2. Sinn, Hans-Werner, 1997. "The selection principle and market failure in systems competition," Journal of Public Economics, Elsevier, vol. 66(2), pages 247-274, November.
  3. Christian Keuschnigg & Evelyn Ribi, 2007. "Outsourcing, Unemployment and Welfare Policy," Working Papers 0720, Oxford University Centre for Business Taxation.
  4. Egger, Hartmut & Falkinger, Josef, 2003. "The distributional effects of international outsourcing in a 2 x 2 production model," The North American Journal of Economics and Finance, Elsevier, vol. 14(2), pages 189-206, August.
  5. Davis, Donald R, 1998. "Does European Unemployment Prop Up American Wages? National Labor Markets and Global Trade," American Economic Review, American Economic Association, vol. 88(3), pages 478-94, June.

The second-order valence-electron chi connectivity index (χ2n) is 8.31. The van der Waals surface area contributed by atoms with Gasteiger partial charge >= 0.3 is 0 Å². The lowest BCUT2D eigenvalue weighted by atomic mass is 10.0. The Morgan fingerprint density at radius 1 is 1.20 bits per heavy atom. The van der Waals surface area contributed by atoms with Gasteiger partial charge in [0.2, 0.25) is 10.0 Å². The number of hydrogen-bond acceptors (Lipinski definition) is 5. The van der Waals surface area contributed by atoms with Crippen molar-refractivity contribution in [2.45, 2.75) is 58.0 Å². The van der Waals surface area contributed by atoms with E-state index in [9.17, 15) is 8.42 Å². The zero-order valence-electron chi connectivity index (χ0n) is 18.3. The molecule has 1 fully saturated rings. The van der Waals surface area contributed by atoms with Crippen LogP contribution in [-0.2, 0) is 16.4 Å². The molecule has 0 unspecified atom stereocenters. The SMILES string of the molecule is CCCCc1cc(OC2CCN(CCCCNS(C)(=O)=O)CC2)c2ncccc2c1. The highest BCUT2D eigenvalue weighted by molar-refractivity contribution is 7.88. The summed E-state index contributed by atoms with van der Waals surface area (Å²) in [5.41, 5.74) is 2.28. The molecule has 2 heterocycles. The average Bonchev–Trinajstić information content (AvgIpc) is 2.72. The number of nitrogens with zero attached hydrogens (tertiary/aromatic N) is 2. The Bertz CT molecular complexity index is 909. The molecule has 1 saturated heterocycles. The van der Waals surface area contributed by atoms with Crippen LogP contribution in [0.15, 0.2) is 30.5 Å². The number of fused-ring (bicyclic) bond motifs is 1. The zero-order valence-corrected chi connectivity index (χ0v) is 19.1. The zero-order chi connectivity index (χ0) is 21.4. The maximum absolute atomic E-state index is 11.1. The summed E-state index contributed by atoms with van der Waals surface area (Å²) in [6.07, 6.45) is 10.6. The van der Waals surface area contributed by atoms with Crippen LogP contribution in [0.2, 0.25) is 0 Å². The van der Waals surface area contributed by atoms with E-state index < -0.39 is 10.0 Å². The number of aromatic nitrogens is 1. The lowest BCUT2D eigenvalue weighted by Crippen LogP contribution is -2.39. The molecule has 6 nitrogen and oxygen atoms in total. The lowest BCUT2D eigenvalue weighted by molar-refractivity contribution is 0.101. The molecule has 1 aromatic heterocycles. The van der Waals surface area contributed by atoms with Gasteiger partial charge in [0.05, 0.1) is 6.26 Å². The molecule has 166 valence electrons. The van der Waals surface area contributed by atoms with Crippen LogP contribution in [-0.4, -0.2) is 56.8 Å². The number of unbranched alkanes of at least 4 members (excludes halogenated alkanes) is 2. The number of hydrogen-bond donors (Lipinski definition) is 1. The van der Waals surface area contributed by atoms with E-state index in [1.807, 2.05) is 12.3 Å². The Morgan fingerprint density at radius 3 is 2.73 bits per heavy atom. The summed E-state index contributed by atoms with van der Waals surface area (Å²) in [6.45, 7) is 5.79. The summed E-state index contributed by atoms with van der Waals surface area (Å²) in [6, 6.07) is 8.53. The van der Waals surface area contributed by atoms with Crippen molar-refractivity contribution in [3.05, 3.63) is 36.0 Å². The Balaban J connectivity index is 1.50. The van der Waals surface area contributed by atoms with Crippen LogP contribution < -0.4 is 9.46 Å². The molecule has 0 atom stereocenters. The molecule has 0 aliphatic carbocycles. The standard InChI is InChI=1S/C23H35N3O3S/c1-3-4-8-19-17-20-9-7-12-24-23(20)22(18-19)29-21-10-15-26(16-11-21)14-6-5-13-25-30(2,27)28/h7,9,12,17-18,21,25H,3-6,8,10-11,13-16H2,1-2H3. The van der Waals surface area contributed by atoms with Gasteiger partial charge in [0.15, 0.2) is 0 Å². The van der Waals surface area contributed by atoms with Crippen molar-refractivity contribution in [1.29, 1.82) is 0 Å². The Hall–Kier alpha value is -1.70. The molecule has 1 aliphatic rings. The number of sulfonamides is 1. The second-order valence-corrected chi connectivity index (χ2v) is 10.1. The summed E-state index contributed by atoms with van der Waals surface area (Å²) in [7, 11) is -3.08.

6. Wright, Greg C., 2014. "Revisiting the employment impact of offshoring," European Economic Review, Elsevier, vol. 66(C), pages 63-83.
  7. Mark P. Moore & Priya Ranjan, 2005. "Globalisation vs Skill-Biased Technological Change: Implications for Unemployment and Wage Inequality," Economic Journal, Royal Economic Society, vol. 115(503), pages 391-422, 04.
  8. Davidson, Carl & Martin, Lawrence & Matusz, Steven, 1999. "Trade and search generated unemployment," Journal of International Economics, Elsevier, vol. 48(2), pages 271-299, August.
  9. Arndt, Sven W., 1997. "Globalization and the open economy," The North American Journal of Economics and Finance, Elsevier, vol. 8(1), pages 71-79.